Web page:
Paul Scholes on the other hand, who incidentally also missed the final due to suspension was an altogether different player. He started off his career as a striker and has been heading back ever since. In his early career he found his place, as a No.10 playing off the striker. Not blessed with sensational pace Scholes played the game on his terms.
His reading of the game and his ability to spot a pass half a second before any one else made up for his lack of speed. His goal scoring from midfield came through him ghosting into the opposition area or some truly fantastic shots from outside the box. As he took a step back again, he found himself in the center of the park, in the midfield engine room. His ability to read the game was now even more prevalent and so was his sublime passing. No one, Gerrard included can hit a long cross field pass like Scholes. The way he spots the pass before any one else on the pitch and than the way he executes is just artistry. His range of passing is one of the most complete I have seen. Widely regarded as the best midfield of his generation Paul Scholes was a one-off and he alongside Keane formed the best partnership of the Premiership era.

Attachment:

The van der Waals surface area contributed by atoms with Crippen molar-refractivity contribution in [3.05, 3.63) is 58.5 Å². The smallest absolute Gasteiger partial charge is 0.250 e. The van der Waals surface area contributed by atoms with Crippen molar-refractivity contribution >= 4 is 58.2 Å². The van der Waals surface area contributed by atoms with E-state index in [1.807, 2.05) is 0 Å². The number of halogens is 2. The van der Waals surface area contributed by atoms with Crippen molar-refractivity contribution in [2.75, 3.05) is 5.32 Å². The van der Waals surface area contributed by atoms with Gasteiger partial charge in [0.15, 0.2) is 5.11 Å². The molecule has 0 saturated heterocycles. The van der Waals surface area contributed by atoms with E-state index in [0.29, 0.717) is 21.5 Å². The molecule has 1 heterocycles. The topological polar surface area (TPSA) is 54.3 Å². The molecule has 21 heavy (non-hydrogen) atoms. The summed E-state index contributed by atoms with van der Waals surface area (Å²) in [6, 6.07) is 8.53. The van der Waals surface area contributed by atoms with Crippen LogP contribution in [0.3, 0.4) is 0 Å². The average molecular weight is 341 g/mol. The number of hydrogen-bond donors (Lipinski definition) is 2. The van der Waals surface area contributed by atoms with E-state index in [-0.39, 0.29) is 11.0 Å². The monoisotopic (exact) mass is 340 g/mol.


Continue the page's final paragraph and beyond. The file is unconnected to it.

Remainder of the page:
Their success came from the complete package they offered. Keane was the all action ‘box to box’ midfielder who covered every single blade of grass. On the other hand Scholes was the artist, he set the tempo of the game from the very first minute and dictated it to the very last. When Keane was forced out of the club a gaping void was left in the middle of the park, one that still remains.
Michael Carrick and Paul Scholes
When Michael Carrick was brought in from Spurs many fans thought he was the replacement for Keane. The fact is Carrick and Keane are two completely different players. How they are different is something we are all aware off. What was more interesting though was that Carrick’s arrival signaled a change in the Manchester United midfield structure. Previously we played with a pivot, like Keane and a deep lying play maker, like Scholes. The pivot would put in the challenges and allow the play maker time and space to run and dictate the game.